How to protect your pet from parasites

Pot-bellied pups and greedy kittens are a familiar sight for loving pet owners – but there could be an underlying and rather unpleasant cause for their appearance.

Worms are a very common problem for pets; the parasites that live inside the body can go unnoticed as symptoms are often very mild unless the pet is heavily infested. Two types seen in cats and dogs are roundworms and tapeworms, but thankfully it’s easy to prevent these problems

Owners may see roundworms in the pet’s poo, but most dogs show few symptoms unless there’s a lot of the parasite.  In that case, the dog can have diarrhoea and vomit as well as not growing well and having a poor coat. Occasionally in younger pets, the worms can obstruct the intestines, which can be fatal.


Tapeworms live in the small intestine absorbing nutrients from the pet’s food.

“This unpleasant sight is easy to avoid by sticking to regular worming treatments,” says PDSA Senior Veterinary Surgeon, Elaine Pendlebury.   “By treating your cat or dog regularly with a tablet that gets rid of the worms, owners can stop their pets having these unpleasant parasites in their body, as well as keeping the contamination of soil through infected pets to a minimum. Your vet can recommend the best treatment for your pet.”

However, these problematic parasites don’t just pose a risk for our beloved animals; common roundworms and a type of tapeworm can affect people too.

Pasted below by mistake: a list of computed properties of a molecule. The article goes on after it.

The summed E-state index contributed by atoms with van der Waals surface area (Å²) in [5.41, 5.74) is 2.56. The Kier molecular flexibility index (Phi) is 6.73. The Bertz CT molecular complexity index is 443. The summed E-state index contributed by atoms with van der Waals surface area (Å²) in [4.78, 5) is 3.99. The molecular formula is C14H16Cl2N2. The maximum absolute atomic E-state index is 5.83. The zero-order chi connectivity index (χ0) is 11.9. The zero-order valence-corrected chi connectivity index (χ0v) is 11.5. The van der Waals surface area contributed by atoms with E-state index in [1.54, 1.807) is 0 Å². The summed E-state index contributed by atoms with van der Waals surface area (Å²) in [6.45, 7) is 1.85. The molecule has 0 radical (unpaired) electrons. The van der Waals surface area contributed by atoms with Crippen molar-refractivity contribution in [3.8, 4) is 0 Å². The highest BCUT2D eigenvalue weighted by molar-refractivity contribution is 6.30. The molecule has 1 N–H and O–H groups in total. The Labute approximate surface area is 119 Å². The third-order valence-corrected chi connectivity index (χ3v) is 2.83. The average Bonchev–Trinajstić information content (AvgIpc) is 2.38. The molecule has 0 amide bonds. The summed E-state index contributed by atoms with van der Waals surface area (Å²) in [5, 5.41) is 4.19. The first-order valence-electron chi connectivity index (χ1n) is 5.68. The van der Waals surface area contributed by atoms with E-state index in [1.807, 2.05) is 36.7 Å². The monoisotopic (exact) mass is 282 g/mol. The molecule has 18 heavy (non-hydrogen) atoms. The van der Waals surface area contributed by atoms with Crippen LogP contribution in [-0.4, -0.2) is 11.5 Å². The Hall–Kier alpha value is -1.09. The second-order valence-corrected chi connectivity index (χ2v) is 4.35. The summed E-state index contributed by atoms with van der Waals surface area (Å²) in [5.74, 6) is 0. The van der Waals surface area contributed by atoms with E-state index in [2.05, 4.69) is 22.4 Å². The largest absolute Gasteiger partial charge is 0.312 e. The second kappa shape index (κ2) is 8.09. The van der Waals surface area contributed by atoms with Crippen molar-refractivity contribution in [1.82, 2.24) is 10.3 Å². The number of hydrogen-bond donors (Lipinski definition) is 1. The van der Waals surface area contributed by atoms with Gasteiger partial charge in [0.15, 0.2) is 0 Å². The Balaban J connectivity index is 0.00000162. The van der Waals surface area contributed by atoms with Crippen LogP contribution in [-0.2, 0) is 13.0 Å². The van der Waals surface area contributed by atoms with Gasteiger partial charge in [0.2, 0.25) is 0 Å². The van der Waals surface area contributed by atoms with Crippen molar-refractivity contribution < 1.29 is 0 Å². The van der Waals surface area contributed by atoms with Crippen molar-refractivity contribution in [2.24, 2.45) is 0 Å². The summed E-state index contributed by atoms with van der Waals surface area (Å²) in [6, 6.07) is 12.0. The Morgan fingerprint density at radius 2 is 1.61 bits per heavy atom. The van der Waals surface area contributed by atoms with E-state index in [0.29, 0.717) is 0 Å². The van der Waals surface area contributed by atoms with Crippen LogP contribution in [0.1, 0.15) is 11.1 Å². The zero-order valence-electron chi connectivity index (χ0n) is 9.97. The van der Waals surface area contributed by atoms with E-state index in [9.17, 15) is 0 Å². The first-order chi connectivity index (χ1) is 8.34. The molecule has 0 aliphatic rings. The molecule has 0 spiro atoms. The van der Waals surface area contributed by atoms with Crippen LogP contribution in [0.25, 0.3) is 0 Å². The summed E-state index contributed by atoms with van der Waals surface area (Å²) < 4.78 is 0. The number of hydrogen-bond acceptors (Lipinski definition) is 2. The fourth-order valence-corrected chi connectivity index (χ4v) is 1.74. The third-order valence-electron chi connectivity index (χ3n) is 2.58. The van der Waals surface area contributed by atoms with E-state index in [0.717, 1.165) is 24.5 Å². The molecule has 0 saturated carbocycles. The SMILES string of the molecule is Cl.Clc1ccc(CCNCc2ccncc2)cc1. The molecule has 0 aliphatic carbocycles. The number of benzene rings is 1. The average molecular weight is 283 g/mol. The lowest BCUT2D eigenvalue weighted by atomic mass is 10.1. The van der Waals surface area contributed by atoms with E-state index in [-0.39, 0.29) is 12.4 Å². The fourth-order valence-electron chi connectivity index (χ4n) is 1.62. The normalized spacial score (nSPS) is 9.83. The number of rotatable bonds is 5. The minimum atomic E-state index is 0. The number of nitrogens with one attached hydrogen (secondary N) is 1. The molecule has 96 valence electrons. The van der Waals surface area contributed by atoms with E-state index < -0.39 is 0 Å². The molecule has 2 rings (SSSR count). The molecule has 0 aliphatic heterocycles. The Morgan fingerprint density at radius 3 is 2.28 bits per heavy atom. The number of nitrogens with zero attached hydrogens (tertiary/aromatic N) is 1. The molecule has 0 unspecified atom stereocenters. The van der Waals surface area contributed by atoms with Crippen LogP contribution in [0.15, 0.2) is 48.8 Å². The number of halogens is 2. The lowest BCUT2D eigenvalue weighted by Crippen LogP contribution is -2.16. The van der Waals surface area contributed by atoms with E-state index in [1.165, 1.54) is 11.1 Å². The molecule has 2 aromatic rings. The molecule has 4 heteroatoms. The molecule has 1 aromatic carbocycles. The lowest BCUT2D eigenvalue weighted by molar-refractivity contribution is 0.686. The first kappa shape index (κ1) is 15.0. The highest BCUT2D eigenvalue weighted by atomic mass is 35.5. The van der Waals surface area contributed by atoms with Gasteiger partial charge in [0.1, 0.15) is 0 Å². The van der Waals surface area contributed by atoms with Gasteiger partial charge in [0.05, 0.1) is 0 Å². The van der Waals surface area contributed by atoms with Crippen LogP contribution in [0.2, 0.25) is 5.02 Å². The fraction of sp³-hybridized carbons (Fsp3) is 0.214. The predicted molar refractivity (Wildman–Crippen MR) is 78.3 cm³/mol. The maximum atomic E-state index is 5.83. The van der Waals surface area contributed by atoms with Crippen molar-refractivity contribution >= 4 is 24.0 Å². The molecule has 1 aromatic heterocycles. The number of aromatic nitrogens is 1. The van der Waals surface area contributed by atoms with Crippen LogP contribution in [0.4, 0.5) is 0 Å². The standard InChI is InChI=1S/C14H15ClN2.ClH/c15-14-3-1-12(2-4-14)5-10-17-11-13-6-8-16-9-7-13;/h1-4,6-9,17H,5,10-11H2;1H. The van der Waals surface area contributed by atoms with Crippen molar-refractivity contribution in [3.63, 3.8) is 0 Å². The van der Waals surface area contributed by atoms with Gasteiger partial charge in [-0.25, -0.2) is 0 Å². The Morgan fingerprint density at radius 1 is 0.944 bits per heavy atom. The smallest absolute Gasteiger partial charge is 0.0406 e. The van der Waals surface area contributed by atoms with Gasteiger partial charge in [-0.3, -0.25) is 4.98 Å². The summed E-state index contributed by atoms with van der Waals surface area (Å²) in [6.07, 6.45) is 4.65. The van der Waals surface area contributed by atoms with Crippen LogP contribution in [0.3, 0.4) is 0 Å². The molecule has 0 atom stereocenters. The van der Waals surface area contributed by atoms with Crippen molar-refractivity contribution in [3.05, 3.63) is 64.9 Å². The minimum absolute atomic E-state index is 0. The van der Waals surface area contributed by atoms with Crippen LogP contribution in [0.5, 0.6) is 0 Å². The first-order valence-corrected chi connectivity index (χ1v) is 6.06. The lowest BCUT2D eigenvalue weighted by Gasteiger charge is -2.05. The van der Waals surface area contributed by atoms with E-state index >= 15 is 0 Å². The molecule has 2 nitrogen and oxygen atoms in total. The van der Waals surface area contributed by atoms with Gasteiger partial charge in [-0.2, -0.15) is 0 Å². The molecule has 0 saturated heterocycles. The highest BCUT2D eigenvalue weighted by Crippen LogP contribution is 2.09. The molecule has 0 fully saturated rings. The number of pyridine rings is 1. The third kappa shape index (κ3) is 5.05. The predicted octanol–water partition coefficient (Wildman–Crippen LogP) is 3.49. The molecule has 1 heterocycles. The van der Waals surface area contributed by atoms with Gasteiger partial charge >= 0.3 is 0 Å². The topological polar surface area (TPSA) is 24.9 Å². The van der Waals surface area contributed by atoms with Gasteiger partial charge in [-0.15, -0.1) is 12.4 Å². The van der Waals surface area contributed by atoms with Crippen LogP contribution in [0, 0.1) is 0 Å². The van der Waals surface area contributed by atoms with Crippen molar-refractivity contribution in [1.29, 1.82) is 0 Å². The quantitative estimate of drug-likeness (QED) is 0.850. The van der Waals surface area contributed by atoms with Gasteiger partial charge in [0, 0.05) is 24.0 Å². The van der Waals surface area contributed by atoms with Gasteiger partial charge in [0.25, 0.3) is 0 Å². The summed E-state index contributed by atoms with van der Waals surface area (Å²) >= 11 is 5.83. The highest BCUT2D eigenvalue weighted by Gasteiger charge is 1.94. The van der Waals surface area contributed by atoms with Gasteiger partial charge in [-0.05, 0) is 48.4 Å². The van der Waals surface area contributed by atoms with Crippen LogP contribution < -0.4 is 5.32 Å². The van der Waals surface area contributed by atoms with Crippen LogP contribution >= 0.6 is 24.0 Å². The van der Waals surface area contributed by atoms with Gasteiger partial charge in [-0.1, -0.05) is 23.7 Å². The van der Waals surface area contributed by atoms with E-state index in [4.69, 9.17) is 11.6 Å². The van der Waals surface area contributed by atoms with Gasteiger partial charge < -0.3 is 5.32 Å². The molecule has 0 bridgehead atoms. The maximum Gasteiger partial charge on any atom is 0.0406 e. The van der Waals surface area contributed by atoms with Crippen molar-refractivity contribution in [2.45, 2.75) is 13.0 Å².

She said: “Roundworm eggs (Toxocara canis) are dangerous to people as they can cause blindness and affect the organs, such as the liver. Unfortunately it’s quite easy fur humans to pick up worm larvae inadvertently, which is why it’s important to always make sure any poop is carefully picked up. Also, cover sandpits to prevent them being used as a litter tray. The eggs can remain alive in soil or sand for up to six years, and are very sticky so can stick to pet fur, so always wash your hands after stroking your pet or disposing of soiled cat litter. . ”

Flea control is also important, as part of the tapeworm’s life cycle relies on fleas to survive. The flea carries the tapeworms eggs, which then hatch when the pet swallows the flea, which often happens when they groom themselves, so treating for fleas will help to prevent worms as well.

Regularly worming your pet can help eliminate these problems and help to reduce the risk of pets and people being infested with these unpleasant and sometimes dangerous parasites.